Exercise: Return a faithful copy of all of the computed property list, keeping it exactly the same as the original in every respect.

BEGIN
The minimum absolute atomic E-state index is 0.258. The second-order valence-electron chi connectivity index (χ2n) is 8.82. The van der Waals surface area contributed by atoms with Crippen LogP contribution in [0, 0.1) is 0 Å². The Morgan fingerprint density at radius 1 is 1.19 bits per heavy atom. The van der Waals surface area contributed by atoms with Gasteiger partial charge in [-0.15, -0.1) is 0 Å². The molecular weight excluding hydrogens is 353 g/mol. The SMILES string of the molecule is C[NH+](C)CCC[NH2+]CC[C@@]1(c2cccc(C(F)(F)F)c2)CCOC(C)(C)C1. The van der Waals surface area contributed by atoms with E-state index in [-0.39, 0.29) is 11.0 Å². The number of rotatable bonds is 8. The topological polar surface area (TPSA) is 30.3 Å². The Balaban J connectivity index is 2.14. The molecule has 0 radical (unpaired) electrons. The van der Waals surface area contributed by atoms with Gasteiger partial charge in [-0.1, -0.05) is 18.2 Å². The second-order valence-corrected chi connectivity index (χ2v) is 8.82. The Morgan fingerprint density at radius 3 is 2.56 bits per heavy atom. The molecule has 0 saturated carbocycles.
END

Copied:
The minimum absolute atomic E-state index is 0.258. The second-order valence-electron chi connectivity index (χ2n) is 8.82. The van der Waals surface area contributed by atoms with Crippen LogP contribution in [0, 0.1) is 0 Å². The Morgan fingerprint density at radius 1 is 1.19 bits per heavy atom. The van der Waals surface area contributed by atoms with Gasteiger partial charge in [-0.15, -0.1) is 0 Å². The molecular weight excluding hydrogens is 353 g/mol. The SMILES string of the molecule is C[NH+](C)CCC[NH2+]CC[C@@]1(c2cccc(C(F)(F)F)c2)CCOC(C)(C)C1. The van der Waals surface area contributed by atoms with E-state index in [-0.39, 0.29) is 11.0 Å². The number of rotatable bonds is 8. The topological polar surface area (TPSA) is 30.3 Å². The Balaban J connectivity index is 2.14. The molecule has 0 radical (unpaired) electrons. The van der Waals surface area contributed by atoms with Gasteiger partial charge in [-0.1, -0.05) is 18.2 Å². The second-order valence-corrected chi connectivity index (χ2v) is 8.82. The Morgan fingerprint density at radius 3 is 2.56 bits per heavy atom. The molecule has 0 saturated carbocycles.